Something that has fascinated me over the years is the fine line between reality TV and Documentaries.  They both seek to follow people around as they go about their lives, and they both construct the narrative around the day-to-day events.

I think the distinction lies in the fact that the documentary tends to make an overall statement, and the people involved are there to either support of dispute that narrative.  This is somewhat evidenced by the fact that documentaries tend to have an explicit narrator, while reality shows tend to be narrated by the show members during interviews.

I watched a lot of the original reality TV shows back in the 90s, and over time I found that I preferred those shows that were more about what people do rather than who they are.  So I tended to prefer Road Rules over Real World, Project Runway over America’s Next Top Model, and the Apprentice over Jersey Shore.  Show me people doing something that they love, and I can enjoy watching it.

Unfortunately, I’ve discovered that there are many contrived scenes in both documentaries and reality shows.  For example, one of my favorite documentaries was once Pumping Iron.  In the re-release of the film, it was revealed that many of the scenes and interviews were done after the competition was over in order to create “good guy” and “bad guy” characters.  This is kind of unfortunate when you are talking about a documentary about a specific craft, because a “bad guy” character tends to reflect poorly on the craft itself.

So when I sat down to watch Indie Game recently, I was pleasantly surprised that there didn’t appear to be any of these contrived scenes.  Yes, there were characters, but those characters didn’t seem to be putting on an act or creating unnecessary drama for the sake of entertainment.

Team Meat

The film opens with Tommy Refenes waking up and checking his XBox on the launch day of Super Meat Boy.  He expresses his frustration that he can’t find the game in the XBLA Marketplace. As the film progresses, we learn the history and thoughts of Edmund McMillen and Tommy Refenes, the respective artist and programming team of Team Meat.  They talk about their progression from making simple flash games until now.

Ed and Tommy seem to be two very different personalities, pulled together by fate to form a great game.  Both focus their time and energy into their craft in a different way.  Tommy uses his skill to solve problems as they arise, and Edmond uses his childhood experiences to inform his art.  Edmund seems much more outgoing, while Tommy is more reserved.  Nonetheless, both are equally emotional when reflecting on the potential for failure and when exposed to the game’s success.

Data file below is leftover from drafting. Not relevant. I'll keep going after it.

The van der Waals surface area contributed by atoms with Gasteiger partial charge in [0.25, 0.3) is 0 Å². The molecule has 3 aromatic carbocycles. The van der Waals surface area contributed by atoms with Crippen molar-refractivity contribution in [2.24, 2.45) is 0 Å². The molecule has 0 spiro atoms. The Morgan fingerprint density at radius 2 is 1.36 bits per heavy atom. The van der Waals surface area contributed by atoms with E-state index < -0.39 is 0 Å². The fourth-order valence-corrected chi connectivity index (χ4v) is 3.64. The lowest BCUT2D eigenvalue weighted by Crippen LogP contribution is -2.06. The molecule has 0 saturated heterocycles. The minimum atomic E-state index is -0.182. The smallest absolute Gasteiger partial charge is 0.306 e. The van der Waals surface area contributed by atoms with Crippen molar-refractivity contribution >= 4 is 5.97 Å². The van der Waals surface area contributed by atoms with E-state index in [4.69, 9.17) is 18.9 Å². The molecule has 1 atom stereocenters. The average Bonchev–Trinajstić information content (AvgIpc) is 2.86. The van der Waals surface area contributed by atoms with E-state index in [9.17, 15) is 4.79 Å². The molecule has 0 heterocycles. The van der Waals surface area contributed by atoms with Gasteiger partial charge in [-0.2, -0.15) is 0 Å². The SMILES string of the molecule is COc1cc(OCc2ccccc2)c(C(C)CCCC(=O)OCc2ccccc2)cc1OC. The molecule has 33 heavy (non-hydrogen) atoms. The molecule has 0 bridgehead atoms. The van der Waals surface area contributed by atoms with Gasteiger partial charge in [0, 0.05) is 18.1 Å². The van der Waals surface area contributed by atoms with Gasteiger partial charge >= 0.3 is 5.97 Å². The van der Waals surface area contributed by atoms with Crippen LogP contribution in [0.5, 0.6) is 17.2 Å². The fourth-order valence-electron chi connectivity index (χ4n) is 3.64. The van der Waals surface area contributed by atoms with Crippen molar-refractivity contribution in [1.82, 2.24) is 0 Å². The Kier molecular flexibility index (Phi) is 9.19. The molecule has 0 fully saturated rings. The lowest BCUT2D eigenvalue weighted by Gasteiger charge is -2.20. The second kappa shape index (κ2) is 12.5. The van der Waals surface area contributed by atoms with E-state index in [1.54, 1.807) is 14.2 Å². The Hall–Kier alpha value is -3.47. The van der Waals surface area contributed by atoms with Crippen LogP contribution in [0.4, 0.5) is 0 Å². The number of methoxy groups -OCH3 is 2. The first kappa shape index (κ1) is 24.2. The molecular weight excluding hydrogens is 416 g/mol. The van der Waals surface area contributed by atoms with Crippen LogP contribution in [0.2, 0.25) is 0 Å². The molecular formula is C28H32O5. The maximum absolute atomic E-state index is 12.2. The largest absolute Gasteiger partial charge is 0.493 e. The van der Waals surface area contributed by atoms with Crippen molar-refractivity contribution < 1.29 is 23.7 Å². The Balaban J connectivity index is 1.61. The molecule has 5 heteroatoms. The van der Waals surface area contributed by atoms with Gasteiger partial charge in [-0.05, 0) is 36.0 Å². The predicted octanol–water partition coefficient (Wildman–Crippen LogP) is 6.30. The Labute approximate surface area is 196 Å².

Of the four designers followed in the film, I think I felt the happiest for Team Meat.  These guys poured everything into the game, and they expressed genuine joy and gratitude from their fans at the result.

On a final note, I really appreciated the point that Tommy made about how Super Meat Boy was not a game that he made “for people.  It’s a game I made for myself.”  While I’m not an objectivist, I’ve always appreciated the Ayn Rand kind of selfishness that this statement embodies.  It’s not the kind of selfishness that says “I want everything for myself,” but rather the kind that says “I define my own success on what I do, and I want to do what is interesting to me.”  That is a VERY good reason to make indie games.

Phil Fish

Thoughout my life, I’ve often found myself cheering for the underdog.  I think it’s programmed into us from a young age through through film and literature.  That said, sometimes the underdog is the underdog for a reason.

Our introduction to Phil Fish starts with him complaining about fans (who, presumably, are really excited about playing his game) that ask when the game will be completed.  He mocks their questions, flips them the finger, and says “fuck off.”  He then chalks it up as the price you pay for “being Indy.”  This all happens within his first 45 seconds in the film.